This yields a page-turning account, replete with father-son disputes, master-slave conflicts, imperial war, and colonial resistance. Isaac accomplishes one main agenda, to lend contingency to the American Revolution–to render it a history of uncertainty and anxiety. In politics, Landon Carter tried to find a middle path between obsequious loyalism and radical resistance. At home, he pursued the same instinct, softening his patriarchal authority with dollops of sensibility. Ultimately, however, Isaac must recount the story of an elderly patriarch whom the world was passing by, alienated from his headstrong children, irritated by his defiant slaves, and outmaneuvered by younger politicians. It is this “tragic” point-of-view (Carter is limned as a King Lear figure) which impels Isaac to trumpet the end of patriarchal monarchy as a historically significant outcome of the American Revolution, already so by the time of Carter’s death in 1778. Isaac credits two maverick English politicians, William Pitt and John Wilkes, with igniting a spirit of democratic revolution in the early 1760s, and implies that it was in the British North American colonies declaring independence in 1776 that this democratic revolution would triumph. Yet the reader registers the epic quest for democracy not from the determination of its proponents, but from the laments of a wealthy white patriarch who seemed eerily attracted to victim status, and less beholden to public principles of equality or freedom than to the private task of self-justification. Isaac’s microhistory delivers the raw poignancy of one patriarch’s flinching outlook on the American Revolution, even as it cannot explain the full impetus behind equality or freedom in the eighteenth-century Atlantic world.

David Waldstreicher associates the American Revolution with principles of equality or freedom only to undermine this notion as a presentist myth distorting American history and thus to be overthrown. Like Isaac, Waldstreicher chooses the intensive work of microhistory to capture the outlook of his historical subject, in his case someone who left not two decades of diary, but six decades of letters and publications. Two other notable biographies of Benjamin Franklin have recently been published, one by Edmund Morgan in 2002 and the other by Gordon Wood in 2004, but neither plumbs the theme at the center of Waldstreicher’s account, that of slavery. Morgan and Wood joined the historian Joseph Ellis in writing erudite versions of what has been called “Founders Chic” over the last decade or so, an approach that generally seeks to humanize various of the Founding Fathers, and to apologize for their moral flaws by attributing them to a broader cultural context. (2) That context can no longer serve as refuge, however, not after what Waldstreicher has wrought in this closely researched and fiercely reasoned book.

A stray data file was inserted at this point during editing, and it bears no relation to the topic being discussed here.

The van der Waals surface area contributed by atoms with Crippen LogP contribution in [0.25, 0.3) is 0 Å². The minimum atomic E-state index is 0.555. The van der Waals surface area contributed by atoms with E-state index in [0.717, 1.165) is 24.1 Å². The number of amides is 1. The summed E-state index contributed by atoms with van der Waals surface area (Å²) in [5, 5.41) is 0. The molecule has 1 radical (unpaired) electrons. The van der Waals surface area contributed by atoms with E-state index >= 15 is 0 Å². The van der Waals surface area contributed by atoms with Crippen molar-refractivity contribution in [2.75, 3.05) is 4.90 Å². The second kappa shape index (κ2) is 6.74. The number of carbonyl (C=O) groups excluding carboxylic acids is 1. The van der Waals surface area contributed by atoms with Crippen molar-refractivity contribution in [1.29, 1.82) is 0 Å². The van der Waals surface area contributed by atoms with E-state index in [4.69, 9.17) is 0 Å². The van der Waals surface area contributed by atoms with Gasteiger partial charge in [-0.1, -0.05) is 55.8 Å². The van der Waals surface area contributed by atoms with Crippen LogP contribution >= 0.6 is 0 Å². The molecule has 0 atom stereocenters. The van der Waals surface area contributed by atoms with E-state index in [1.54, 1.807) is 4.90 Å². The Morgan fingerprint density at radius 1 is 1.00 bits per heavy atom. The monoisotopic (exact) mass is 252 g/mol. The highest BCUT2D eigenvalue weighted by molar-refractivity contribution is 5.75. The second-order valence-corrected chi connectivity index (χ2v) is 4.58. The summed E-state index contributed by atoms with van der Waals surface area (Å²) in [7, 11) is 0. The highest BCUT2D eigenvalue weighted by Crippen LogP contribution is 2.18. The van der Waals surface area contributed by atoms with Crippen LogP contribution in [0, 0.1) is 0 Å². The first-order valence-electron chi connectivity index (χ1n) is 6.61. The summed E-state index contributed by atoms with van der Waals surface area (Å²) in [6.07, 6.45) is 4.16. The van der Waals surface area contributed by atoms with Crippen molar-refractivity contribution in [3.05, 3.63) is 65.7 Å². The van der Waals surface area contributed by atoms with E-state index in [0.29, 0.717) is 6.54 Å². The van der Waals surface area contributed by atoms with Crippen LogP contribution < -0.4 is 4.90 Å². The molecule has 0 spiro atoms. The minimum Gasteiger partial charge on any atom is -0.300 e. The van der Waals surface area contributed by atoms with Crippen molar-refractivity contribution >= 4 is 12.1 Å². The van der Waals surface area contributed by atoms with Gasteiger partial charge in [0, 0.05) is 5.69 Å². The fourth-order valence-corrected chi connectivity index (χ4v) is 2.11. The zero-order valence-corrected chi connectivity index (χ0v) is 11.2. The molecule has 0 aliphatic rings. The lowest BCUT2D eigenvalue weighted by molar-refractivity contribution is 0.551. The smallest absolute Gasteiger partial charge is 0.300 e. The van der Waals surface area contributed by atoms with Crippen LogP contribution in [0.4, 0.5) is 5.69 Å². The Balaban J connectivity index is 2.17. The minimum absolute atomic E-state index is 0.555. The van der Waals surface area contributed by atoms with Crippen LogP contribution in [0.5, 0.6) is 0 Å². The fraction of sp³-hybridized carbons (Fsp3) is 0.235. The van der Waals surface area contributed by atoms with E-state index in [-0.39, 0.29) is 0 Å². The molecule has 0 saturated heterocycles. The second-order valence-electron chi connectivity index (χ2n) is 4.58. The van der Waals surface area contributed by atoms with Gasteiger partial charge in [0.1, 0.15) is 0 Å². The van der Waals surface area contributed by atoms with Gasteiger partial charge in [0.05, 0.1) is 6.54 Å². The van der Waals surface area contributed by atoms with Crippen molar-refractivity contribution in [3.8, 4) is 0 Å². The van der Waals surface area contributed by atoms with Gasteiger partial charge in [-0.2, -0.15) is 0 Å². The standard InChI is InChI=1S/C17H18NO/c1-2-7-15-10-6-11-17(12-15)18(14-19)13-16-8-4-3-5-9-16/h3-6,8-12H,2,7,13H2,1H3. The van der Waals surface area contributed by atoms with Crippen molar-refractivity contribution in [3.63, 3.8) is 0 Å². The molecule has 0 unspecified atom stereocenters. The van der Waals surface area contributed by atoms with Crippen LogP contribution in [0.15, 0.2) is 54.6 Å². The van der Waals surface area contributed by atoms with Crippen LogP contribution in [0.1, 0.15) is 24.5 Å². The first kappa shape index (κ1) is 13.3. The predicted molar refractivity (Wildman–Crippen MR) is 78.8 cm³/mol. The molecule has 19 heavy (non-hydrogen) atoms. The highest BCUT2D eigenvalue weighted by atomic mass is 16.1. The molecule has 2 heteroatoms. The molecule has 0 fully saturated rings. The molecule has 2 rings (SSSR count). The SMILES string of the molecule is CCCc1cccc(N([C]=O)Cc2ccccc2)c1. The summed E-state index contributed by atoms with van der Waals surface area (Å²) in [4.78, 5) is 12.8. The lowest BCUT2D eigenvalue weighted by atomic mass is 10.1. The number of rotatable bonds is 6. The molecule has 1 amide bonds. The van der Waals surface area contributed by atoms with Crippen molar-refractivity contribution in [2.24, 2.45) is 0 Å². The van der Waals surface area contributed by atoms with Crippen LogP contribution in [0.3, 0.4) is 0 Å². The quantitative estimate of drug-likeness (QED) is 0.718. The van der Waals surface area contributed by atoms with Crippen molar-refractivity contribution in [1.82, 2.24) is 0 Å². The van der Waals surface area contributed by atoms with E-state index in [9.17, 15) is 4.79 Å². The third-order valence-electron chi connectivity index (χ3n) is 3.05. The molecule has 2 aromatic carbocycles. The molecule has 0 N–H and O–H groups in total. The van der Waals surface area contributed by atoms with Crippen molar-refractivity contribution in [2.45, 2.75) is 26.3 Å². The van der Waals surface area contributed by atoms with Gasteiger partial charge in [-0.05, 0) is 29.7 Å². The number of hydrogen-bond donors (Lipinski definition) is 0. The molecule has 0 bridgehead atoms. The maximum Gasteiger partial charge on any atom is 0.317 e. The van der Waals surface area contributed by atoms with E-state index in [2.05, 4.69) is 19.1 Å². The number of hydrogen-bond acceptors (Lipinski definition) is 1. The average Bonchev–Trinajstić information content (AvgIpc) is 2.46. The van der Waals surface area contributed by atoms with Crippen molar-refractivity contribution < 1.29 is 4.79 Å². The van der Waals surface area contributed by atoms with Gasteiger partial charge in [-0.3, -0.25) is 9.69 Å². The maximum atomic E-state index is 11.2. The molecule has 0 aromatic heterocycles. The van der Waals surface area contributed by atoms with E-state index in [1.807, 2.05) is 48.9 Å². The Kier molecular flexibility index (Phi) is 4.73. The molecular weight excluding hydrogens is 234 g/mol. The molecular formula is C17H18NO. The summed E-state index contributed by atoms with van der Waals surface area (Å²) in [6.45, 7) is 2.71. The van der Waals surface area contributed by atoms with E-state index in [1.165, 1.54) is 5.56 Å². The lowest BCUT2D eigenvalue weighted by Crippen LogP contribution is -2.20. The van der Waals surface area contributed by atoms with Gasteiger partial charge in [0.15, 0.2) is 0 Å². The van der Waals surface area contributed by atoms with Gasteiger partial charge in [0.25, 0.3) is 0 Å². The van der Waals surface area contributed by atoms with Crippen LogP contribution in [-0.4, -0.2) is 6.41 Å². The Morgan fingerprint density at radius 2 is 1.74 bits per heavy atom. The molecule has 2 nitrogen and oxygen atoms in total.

Perhaps the most stunning analytical move Waldstreicher makes is to be intensely mindful of not only what was recorded in historical documents, but what was seemingly willfully forgotten. This brings to mind the truism that history is as much about forgetting as it is about memory, a truism particularly apt when it comes to American history and its relationship to slavery. If, say, Japan has not yet come to terms with the history of its atrocities during World War Two, the United States certainly has not yet come to terms with its history of slavery; in 2006 there are powerful head-in-the-sand impulses to forget history in both these countries. Waldstreicher is thus ever vigilant for revealing silences as well as statements in the documentary record. And whereas Isaac dramatized Landon Carter’s anxieties, Waldstreicher focuses above all on Benjamin Franklin’s choices. Franklin is a perfect case study because he is often paraded as one of the least racist of the Founding Fathers.

In important intervals of his life Benjamin Franklin was involved with antislavery organizations and he did testify in print against slavery. The documentary record is undeniably there to establish Franklin’s anti-slavery credentials. Yet rather than quoting from these documents selectively, Waldstreicher situates them very carefully in context. Sometimes the context concerns silence, since, for instance, Franklin did not anywhere discuss when he first bought slaves, and Waldstreicher finds the evidence not in Franklin’s voluminous writings but in a shoemaker’s bill. Other times the context concerns statement, since Franklin repeatedly voiced a racialized contempt for blacks in his writings, typically in the form of brisk, unthinking assumptions. Other times, Waldstreicher juxtaposes public alongside private statements made by Franklin, which expose Franklin’s ambivalences concerning the anti-slavery movement. This is most telling at the end of his life, when Franklin was willing to support the Pennsylvania Abolition Society even as he toiled to keep the issue of slavery hidden within the U.S. Constitution.